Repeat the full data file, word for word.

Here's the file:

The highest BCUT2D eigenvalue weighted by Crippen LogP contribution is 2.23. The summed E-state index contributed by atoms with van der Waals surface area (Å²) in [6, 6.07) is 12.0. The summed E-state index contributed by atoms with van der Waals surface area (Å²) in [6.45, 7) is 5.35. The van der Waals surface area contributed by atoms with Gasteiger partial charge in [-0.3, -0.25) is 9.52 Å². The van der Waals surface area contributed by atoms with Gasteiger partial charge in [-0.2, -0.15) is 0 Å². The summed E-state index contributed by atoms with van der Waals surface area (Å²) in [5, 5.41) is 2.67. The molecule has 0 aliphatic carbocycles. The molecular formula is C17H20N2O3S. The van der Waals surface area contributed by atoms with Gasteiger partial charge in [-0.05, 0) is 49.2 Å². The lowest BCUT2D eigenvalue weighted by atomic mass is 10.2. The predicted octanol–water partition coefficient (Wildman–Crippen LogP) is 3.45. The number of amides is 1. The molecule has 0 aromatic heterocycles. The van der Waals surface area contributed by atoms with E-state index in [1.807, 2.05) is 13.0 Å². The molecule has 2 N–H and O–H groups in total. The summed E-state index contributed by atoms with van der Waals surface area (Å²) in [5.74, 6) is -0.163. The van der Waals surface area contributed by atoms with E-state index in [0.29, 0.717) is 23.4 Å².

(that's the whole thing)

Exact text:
The highest BCUT2D eigenvalue weighted by Crippen LogP contribution is 2.23. The summed E-state index contributed by atoms with van der Waals surface area (Å²) in [6, 6.07) is 12.0. The summed E-state index contributed by atoms with van der Waals surface area (Å²) in [6.45, 7) is 5.35. The van der Waals surface area contributed by atoms with Gasteiger partial charge in [-0.3, -0.25) is 9.52 Å². The van der Waals surface area contributed by atoms with Gasteiger partial charge in [-0.2, -0.15) is 0 Å². The summed E-state index contributed by atoms with van der Waals surface area (Å²) in [5, 5.41) is 2.67. The molecule has 0 aliphatic carbocycles. The molecular formula is C17H20N2O3S. The van der Waals surface area contributed by atoms with Gasteiger partial charge in [-0.05, 0) is 49.2 Å². The lowest BCUT2D eigenvalue weighted by atomic mass is 10.2. The predicted octanol–water partition coefficient (Wildman–Crippen LogP) is 3.45. The number of amides is 1. The molecule has 0 aromatic heterocycles. The van der Waals surface area contributed by atoms with E-state index in [1.807, 2.05) is 13.0 Å². The molecule has 2 N–H and O–H groups in total. The summed E-state index contributed by atoms with van der Waals surface area (Å²) in [5.74, 6) is -0.163. The van der Waals surface area contributed by atoms with E-state index in [0.29, 0.717) is 23.4 Å².